New Rules and Procedures Intended to Aid Trademark Owners
In today’s business world dominated by a proliferation of internet companies, acquiring rights to valuable trademarks and protecting them against infringement has been a daunting, often complicated and frequently expensive undertaking. This has been particularly true for trademark owners initiating and maintaining a civil trademark infringement action in federal court. However, some of these issues may be abated to some degree by the recent enactment of the Trademark Modernization Act (the “TMA”). The TMA modifies the existing version of the Lanham Act of 1946, the defining federal trademark law.
The TMA was signed into law by former President Trump on December 27, 2020. The TMA is generally viewed as the most significant change to the Lanham Act in thirty years. Among the changes, the TMA: (1) eliminates from the U.S. Trademark Office Registry fraudulent or “deadwood” registrations for trademarks no longer in use in interstate commerce that might have blocked registrations for later-filed trademark applications; (2) cancels registrations for trademarks not in use in interstate commerce for a period of three years following the date of the registration; and (3) revitalizes and clarifies the former rule followed by many federal courts that provides when a plaintiff’s protected trademark was infringed by a defendant, the plaintiff was presumed to suffer irreparable harm and would have no adequate remedy at law to protect the plaintiff from further infringement while the lawsuit was on-going. In 2006, the Supreme Court rejected that presumption which remained in effect until enactment of the TMA.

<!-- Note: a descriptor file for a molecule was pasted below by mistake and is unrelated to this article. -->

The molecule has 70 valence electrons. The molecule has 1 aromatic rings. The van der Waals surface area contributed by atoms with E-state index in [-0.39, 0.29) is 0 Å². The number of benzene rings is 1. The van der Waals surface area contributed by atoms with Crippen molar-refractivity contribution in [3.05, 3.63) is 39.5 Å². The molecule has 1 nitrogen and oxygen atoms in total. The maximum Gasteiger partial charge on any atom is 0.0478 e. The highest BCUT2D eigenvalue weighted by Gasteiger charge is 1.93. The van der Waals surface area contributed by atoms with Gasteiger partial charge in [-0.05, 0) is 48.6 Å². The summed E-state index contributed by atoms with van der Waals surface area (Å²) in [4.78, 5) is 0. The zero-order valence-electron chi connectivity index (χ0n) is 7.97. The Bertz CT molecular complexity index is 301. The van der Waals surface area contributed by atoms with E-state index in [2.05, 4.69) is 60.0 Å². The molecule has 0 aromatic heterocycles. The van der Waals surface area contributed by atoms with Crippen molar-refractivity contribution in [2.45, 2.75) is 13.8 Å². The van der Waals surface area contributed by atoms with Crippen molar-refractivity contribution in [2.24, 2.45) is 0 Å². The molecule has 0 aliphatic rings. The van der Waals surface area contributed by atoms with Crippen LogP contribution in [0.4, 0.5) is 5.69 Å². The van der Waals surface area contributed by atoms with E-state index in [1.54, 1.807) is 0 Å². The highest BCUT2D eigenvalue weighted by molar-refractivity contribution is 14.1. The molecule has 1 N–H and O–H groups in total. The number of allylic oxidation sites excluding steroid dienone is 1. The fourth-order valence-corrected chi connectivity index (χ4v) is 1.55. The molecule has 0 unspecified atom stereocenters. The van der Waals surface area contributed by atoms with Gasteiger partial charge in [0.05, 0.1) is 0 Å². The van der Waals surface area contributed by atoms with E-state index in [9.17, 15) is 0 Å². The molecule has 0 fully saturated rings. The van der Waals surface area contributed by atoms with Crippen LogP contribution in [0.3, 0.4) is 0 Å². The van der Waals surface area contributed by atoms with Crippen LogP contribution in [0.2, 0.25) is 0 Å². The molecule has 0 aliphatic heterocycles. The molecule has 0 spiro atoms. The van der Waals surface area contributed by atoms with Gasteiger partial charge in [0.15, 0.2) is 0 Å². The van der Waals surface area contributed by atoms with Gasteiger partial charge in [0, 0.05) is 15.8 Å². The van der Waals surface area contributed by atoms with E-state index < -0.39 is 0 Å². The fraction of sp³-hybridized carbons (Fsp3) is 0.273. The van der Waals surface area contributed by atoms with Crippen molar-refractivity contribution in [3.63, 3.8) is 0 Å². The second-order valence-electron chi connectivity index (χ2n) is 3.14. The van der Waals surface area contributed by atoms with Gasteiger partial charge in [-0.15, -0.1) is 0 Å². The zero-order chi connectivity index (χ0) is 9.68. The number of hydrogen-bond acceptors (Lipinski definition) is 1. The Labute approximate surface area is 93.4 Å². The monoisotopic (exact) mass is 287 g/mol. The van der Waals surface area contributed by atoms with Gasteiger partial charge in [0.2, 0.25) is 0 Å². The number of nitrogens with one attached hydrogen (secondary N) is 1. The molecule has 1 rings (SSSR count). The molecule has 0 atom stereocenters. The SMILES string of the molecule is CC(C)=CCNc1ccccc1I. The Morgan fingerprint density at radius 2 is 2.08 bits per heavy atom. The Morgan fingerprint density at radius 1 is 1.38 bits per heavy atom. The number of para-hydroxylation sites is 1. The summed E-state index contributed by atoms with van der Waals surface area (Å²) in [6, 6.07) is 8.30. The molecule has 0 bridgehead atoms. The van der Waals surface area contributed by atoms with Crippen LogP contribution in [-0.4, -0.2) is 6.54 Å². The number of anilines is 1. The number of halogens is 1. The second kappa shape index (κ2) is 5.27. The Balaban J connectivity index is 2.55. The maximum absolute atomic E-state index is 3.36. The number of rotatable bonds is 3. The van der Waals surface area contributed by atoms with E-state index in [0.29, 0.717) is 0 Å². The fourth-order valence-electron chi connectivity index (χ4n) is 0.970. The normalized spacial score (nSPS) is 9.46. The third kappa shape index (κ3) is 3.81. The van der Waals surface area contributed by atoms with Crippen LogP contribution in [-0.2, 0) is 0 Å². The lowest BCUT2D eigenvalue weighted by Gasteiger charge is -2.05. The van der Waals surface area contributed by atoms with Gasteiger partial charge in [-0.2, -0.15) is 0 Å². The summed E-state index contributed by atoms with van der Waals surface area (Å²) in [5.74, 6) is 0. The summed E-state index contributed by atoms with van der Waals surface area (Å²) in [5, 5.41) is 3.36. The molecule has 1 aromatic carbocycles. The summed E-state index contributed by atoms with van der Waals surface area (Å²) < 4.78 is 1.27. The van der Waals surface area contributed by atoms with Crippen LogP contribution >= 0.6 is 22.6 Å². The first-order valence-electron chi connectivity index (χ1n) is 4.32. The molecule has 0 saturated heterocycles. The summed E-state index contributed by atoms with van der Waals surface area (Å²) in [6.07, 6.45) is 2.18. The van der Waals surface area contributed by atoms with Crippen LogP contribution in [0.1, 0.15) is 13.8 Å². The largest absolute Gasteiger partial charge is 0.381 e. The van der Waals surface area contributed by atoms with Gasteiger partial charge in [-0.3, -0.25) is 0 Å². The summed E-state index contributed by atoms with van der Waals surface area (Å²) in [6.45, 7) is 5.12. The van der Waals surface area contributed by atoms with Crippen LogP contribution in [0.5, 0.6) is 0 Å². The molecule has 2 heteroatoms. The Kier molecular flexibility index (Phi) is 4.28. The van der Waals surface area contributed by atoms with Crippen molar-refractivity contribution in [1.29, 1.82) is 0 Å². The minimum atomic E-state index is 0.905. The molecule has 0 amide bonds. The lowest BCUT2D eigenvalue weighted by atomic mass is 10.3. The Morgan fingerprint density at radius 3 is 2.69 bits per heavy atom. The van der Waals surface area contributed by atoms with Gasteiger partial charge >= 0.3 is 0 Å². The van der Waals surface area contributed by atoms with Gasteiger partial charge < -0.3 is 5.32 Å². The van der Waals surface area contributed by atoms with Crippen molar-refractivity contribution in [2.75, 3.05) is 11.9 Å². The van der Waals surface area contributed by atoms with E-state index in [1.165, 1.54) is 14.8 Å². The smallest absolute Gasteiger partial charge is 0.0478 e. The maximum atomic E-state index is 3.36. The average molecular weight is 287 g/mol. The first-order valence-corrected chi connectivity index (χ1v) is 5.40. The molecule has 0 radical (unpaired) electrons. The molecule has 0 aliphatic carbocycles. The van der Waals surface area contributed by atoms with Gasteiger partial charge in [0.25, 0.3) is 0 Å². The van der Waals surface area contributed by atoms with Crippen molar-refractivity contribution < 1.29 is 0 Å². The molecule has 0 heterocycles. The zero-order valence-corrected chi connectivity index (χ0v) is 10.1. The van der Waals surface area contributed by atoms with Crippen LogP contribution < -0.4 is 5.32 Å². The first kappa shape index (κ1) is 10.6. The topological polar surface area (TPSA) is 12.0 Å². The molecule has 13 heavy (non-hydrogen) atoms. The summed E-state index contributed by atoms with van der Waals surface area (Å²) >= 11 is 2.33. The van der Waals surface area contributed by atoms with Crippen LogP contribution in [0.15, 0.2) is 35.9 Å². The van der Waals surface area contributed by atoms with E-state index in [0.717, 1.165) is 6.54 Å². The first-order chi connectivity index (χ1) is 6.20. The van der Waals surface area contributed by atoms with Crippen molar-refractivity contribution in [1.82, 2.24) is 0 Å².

Because of these important changes afforded by the TMA, businesses now have additional, powerful enforcement mechanisms to protect their valuable trademark rights from infringement through both the U.S. Trademark Office and litigation in federal court.
This article provides a cursory overview of recent changes to the Lanham Act. It further underscores the imperative necessity to obtain the advice and competent representation of legal counsel with experience and expertise in this complex, complicated, and specialized area of law. Failure to do so can result in serious but potentially avoidable financial and legal consequence.
Andrew Zulieve is an attorney with Skelton Taintor & Abbott. He has thirty years of experience in all matters of Intellectual Property, Business, and Contract law and litigation in all courts.
This article is not legal advice but should be considered as general guidance in the area of intellectual property law. Andrew Zulieve, and Jordan Payne Hay, are intellectual property law attorneys; others in the firm handle business and other matters. You can contact us at 207.784.3200.
Since 1853, Skelton Taintor & Abbott has provided a full range of high-quality legal services to the individuals, companies, and municipalities of Maine. The firm’s main office is located in Auburn and in January 2019, a mid-coast office was opened in Waldoboro.